You said...
"If a/bc = a/(bc), then a/bc = a/b/c
Which seems nonsensical to me."

In fact that is completely correct - just put some numbers in...
1÷2÷3=(1/2)÷3=1/6=1/(2*3)
In the same way that distributing a minus over a bracketed term changes any + to a -, distributing a ÷ over any bracketed term changes a x to a ÷.
This is a well-known property in Maths which is covered when teaching multiplying and dividing fractions.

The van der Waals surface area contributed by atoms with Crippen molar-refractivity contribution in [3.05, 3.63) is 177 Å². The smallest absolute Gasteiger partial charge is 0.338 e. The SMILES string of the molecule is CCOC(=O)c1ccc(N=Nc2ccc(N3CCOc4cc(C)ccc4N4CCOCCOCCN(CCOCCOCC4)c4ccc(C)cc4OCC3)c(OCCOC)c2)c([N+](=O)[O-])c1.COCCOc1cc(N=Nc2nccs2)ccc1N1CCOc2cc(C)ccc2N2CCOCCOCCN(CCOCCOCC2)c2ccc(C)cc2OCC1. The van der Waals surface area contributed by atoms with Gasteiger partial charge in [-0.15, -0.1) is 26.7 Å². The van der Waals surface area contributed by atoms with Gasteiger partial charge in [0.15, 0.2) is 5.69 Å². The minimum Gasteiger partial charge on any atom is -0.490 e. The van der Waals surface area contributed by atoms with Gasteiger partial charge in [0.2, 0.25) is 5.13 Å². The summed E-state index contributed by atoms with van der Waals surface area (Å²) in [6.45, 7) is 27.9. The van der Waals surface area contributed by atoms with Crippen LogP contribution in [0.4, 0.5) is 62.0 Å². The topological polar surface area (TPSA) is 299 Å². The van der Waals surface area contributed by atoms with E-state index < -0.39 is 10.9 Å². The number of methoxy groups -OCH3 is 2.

Someone once asked me "what is a/b/c/d?". Easy, a/bcd

You said...

"If a/bc = a/(bc), then a/bc = a/b/c

Which seems nonsensical to me."

In fact that is completely correct - just put some numbers in...

1÷2÷3=(1/2)÷3=1/6=1/(2*3)

In the same way that distributing a minus over a bracketed term changes any + to a -, distributing a ÷ over any bracketed term changes a x to a ÷.

This is a well-known property in Maths which is covered when teaching multiplying and dividing fractions.

Someone once asked me "what is a/b/c/d?". Easy, a/bcd